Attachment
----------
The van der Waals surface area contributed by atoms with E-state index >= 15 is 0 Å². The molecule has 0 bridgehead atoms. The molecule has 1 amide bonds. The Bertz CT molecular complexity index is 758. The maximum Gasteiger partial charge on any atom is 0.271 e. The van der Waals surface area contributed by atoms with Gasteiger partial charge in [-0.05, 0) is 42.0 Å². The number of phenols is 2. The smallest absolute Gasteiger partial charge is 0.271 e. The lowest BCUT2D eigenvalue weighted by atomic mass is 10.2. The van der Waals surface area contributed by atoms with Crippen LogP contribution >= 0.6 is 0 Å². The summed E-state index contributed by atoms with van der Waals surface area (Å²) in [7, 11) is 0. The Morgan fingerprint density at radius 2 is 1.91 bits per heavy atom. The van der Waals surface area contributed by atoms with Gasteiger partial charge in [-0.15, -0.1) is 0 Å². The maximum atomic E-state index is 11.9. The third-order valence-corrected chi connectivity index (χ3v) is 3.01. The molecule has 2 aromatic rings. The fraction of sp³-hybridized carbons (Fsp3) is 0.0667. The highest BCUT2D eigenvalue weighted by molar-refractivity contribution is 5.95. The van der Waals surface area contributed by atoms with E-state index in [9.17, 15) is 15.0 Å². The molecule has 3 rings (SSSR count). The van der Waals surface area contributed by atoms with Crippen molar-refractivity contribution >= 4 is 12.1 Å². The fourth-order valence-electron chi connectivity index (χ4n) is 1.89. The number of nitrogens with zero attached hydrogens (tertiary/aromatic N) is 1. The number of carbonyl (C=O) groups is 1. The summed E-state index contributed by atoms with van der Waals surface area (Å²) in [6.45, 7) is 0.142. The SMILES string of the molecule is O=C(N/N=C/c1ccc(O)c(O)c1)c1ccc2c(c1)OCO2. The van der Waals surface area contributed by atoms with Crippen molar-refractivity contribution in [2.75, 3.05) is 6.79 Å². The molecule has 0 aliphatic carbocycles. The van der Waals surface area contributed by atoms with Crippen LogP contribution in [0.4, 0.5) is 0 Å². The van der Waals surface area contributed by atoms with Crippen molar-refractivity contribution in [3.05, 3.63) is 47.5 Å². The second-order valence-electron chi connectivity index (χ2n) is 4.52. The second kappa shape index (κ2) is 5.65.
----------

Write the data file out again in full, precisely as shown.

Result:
The van der Waals surface area contributed by atoms with E-state index >= 15 is 0 Å². The molecule has 0 bridgehead atoms. The molecule has 1 amide bonds. The Bertz CT molecular complexity index is 758. The maximum Gasteiger partial charge on any atom is 0.271 e. The van der Waals surface area contributed by atoms with Gasteiger partial charge in [-0.05, 0) is 42.0 Å². The number of phenols is 2. The smallest absolute Gasteiger partial charge is 0.271 e. The lowest BCUT2D eigenvalue weighted by atomic mass is 10.2. The van der Waals surface area contributed by atoms with Crippen LogP contribution >= 0.6 is 0 Å². The summed E-state index contributed by atoms with van der Waals surface area (Å²) in [7, 11) is 0. The Morgan fingerprint density at radius 2 is 1.91 bits per heavy atom. The van der Waals surface area contributed by atoms with Gasteiger partial charge in [-0.15, -0.1) is 0 Å². The maximum atomic E-state index is 11.9. The third-order valence-corrected chi connectivity index (χ3v) is 3.01. The molecule has 2 aromatic rings. The fraction of sp³-hybridized carbons (Fsp3) is 0.0667. The highest BCUT2D eigenvalue weighted by molar-refractivity contribution is 5.95. The van der Waals surface area contributed by atoms with E-state index in [9.17, 15) is 15.0 Å². The molecule has 3 rings (SSSR count). The van der Waals surface area contributed by atoms with Crippen molar-refractivity contribution >= 4 is 12.1 Å². The fourth-order valence-electron chi connectivity index (χ4n) is 1.89. The number of nitrogens with zero attached hydrogens (tertiary/aromatic N) is 1. The number of carbonyl (C=O) groups is 1. The summed E-state index contributed by atoms with van der Waals surface area (Å²) in [6.45, 7) is 0.142. The SMILES string of the molecule is O=C(N/N=C/c1ccc(O)c(O)c1)c1ccc2c(c1)OCO2. The van der Waals surface area contributed by atoms with Crippen molar-refractivity contribution in [2.75, 3.05) is 6.79 Å². The molecule has 0 aliphatic carbocycles. The van der Waals surface area contributed by atoms with Crippen LogP contribution in [0.4, 0.5) is 0 Å². The van der Waals surface area contributed by atoms with Crippen molar-refractivity contribution in [3.05, 3.63) is 47.5 Å². The second-order valence-electron chi connectivity index (χ2n) is 4.52. The second kappa shape index (κ2) is 5.65.